Submerged plants are rooted plants with most of their vegetative mass below the water surface, although some portions may stick above the water. One discerning characteristic of submersed plants is their flaccid or soft stems, which is why they do not usually rise above the water’s surface.
Also known as: Illinois pondweed; Pondweed
American pondweed has oval-shaped leaves that spread across the water surface. The seed head extends above the water on slender stalks. American pondweed can form dense mats and block sunlight for submersed vegetation.
Bladderworts are submersed free-floating plants. There are about 200 species in the world, ranging in size from a few inches to several feet long. Tiny bladders attached to the leaves trap and digest very tiny animals.
Coontail is a submersed aquatic plant and can be easily identified by the “raccoon tail” cluster of leaves at the end of the main stalk. It has slender stems and leather-like leaves. Coontail is called hornwort when it is sold for aquarium decorations.
Elodea grows completely submerged. It has multi-branched stems that are slightly brittle. The leaves grow in whorls. It is introduced into ponds from the aquarium industry.
Also known as: Spiked watermilfoil
Eurasian watermilfoil is an exotic species. Its leaves are feather-like and sometimes produce reddish flowers that extend above the water. The stems are red to brown in color. It can dominate a pond very quickly by fragmentation.
Also known as: Cabomba; Cabomba Carolina
Fanwort is a submersed, floating plant with short rhizomes. The shoots are grass green to olive green or sometimes reddish brown. The leaves are either submersed or floating; submersed leaves are finely divided and arranged in opposite pairs on the stem.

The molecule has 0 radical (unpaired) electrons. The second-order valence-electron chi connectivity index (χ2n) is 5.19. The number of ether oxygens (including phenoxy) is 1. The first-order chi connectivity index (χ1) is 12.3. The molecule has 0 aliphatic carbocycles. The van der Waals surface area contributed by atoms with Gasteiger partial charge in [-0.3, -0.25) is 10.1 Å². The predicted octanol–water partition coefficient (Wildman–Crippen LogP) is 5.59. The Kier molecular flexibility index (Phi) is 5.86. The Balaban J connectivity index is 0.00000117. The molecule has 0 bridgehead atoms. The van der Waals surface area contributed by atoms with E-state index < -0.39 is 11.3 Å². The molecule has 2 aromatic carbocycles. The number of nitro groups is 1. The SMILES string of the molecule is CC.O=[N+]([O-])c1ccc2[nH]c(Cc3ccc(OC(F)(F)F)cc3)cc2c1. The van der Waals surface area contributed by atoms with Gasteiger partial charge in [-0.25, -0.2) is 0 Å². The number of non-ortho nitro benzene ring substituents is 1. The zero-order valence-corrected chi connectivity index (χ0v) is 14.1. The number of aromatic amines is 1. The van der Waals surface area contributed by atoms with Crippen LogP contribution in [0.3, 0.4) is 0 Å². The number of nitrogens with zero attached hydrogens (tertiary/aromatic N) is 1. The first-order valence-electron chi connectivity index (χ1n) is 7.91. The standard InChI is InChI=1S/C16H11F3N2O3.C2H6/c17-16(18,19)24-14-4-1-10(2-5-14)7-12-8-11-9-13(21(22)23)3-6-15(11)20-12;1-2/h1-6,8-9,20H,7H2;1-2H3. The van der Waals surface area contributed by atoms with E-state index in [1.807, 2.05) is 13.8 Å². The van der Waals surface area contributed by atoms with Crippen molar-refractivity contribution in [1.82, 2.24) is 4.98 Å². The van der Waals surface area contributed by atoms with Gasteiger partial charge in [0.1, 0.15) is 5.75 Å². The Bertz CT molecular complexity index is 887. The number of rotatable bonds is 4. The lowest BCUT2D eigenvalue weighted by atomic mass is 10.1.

Also known as: None known
Floating-leaf pondweed has both floating and submersed leaves. The floating leaves are heart-shaped while the submersed are long and narrow.
Zannichellia palustris L.
Also known as: Pondweed
Horned pondweed has long, linear, thread-like leaves. They are arranged in whorls on slender branching stems. Leaf tips taper to a point. It has tendril-like roots and slender rhizomes. The seeds are horn-shaped and form in the leaf axils.
Also known as: – No listed alias –
Hydrilla is a submersed perennial plant with long, branching stems that can fragment to form large, dense floating mats. This plant flowers from June to July in warm climates. The flowers are small, white, and sometimes hard to spot.
Also known as: American pondweed, floating-leaf pondweed
Illinois pondweed is similar to American pondweed, and can be easily confused. Leaves are oval in shape and float on the surface of the water, and are attached to a long stem.
Also known as: Water nymph; Southern naiads
The stems of naiad species are very long and have many branches. All naiads have very narrow, inch-long leaves that have definite teeth on their margins. Southern naiad leaves are less than 1/16 inch wide.
Also known as: – No listed alias –
Sago pondweed grows from thickly matted rhizomes. It has no floating leaves. The stems are thin and have highly branched leaves, about 1/16 of an inch wide and 2 to over 12 inches long tapering to a point.
Also known as: Tape grass; eel grass
Vallisneria is a submersed plant that spreads by runners and sometimes forms tall underwater meadows. Leaves arise in clusters from their roots. The leaves have rounded tips, and definite raised veins.
Also known as: Northern Milfoil
Variable-leaf watermilfoil has long stems with whorls of finely divided leaves. This milfoil is rooted in the bottom of water bodies and arise to the surface of the water. When they reach the water, the stems turn and grow horizontally.